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On Naked Soil - Imagining Anna Akhmatova
Rebecca Schull (R) plays Anna Akhmatova and Sue Cremin (L) plays Lydia Chukovskaya, a young writer who kept a journal of her meetings with Akhmatova, in "On Naked Soil - Imagining Anna Akhmatova." Here, the two women meet in Akhmatova's apartment.
April 12 to May 4, 2008.
Theater for the New City, 155 First Avenue (at East Tenth Street)
Presented by Theater for the New City
Th-Sat at 8:00 pm ($15), Sun at 3:00 pm (pay what you can); tdf/v.
On Thursday, April 17, the performance will be a benefit for The Actors Center. Tickets will be $25.00.
Box Office: 212-254-1109 or www.theaterforthenewcity.net
Show's website: www.nakedsoil.com
Rebecca Schull's playwriting craftsmanship shines in this production about the tragic life of Russian poetess Anna Akhmatova during the 1930s Stalinist purges. While the words are deeply true, they are spoken with uncommon feeling and sincerity by Ms Schull, who plays Anna. This is a superior example of actor/writer theater, a genre usually reserved for one person shows.
Rebecca Schull with Lenore Loveman (R), playing Nadezhda Mandelstam, the widow of the poet Osip Mandelstam. Here, Akhmatova confides her fears of going mad, comparing herself to Pushkin.
We're taken into the communal apartment of Ms Akhmatova where she spent most of her life. Her lifelong friend Nadya Mandelstam (Lenore Loveman), wife of the great Osip Mandelstam, herself a well known poetess visits in future time jumps to reminisce about their loved ones imprisonment and deaths. They are sharing the last years of their lives still trying to overcome their losses. Young writer Lydia Chukovskaya (Sue Cremin), her husband in prison, visits to help Anna get her work out during the Stalinist terrors. It's risky business and one false move leads directly to gulag prison in Siberia. Tears are shed by all. It was a horrible time for many artists who dared comment on Stalin's version of the utopian Communist society. He believed artists were traitors and criminals unless they serve the state.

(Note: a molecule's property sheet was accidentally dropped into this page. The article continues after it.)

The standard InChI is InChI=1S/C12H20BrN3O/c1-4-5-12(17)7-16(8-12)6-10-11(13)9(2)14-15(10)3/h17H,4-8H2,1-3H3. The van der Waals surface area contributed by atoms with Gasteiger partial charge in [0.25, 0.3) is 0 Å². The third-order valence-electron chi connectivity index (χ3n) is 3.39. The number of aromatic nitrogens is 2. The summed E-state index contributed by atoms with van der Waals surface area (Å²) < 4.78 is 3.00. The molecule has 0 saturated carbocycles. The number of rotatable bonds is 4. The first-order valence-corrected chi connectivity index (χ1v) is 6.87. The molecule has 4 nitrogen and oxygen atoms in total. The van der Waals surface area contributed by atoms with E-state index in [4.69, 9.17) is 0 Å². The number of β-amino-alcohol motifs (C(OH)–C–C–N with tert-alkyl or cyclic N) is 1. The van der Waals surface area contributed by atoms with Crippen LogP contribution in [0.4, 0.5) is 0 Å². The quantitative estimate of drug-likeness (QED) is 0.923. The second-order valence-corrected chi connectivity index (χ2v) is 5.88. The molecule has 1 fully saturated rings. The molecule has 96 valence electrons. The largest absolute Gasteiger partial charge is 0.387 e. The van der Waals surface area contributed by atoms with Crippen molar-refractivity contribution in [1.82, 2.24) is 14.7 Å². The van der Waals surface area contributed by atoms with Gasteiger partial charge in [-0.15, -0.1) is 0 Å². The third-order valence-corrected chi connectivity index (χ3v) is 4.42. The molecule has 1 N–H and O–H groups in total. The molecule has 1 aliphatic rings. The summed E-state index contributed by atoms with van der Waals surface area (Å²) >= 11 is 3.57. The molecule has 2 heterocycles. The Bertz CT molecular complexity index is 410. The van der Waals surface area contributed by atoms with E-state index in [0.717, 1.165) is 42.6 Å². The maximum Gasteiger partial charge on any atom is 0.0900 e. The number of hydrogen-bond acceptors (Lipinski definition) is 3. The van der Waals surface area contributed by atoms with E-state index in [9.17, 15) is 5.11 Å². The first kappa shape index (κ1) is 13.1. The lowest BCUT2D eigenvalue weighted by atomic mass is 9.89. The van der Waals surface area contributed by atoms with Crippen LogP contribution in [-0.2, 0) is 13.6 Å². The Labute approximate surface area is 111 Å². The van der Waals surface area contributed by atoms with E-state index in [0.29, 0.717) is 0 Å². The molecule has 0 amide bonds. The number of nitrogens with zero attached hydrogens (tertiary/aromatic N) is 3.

I believe Ms Schull created this work for two reasons. First as a stage vehicle for herself. She's a refined actress with just the right touch of poetic pixie. But perhaps she also is telling a cautionary tale to the world's artists. Perhaps it won't be long before embattled governments try to censor and curtail any and all criticism, especially in countries where totalitarianism and authoritarianism are still enforced by secret police with political and military prisons yet to fill. Perhaps artists will again be accused of treason as the were in the 1970s during the Vietnam War.
Young people laugh at the fears of older, experienced artists and writers. The internet will make us free, safe from censorship, they believe. However, when the easily yanked plug is pulled by government operatives on the internet, as it is right now in China, who will protect us? We can only save ourselves with live theater.
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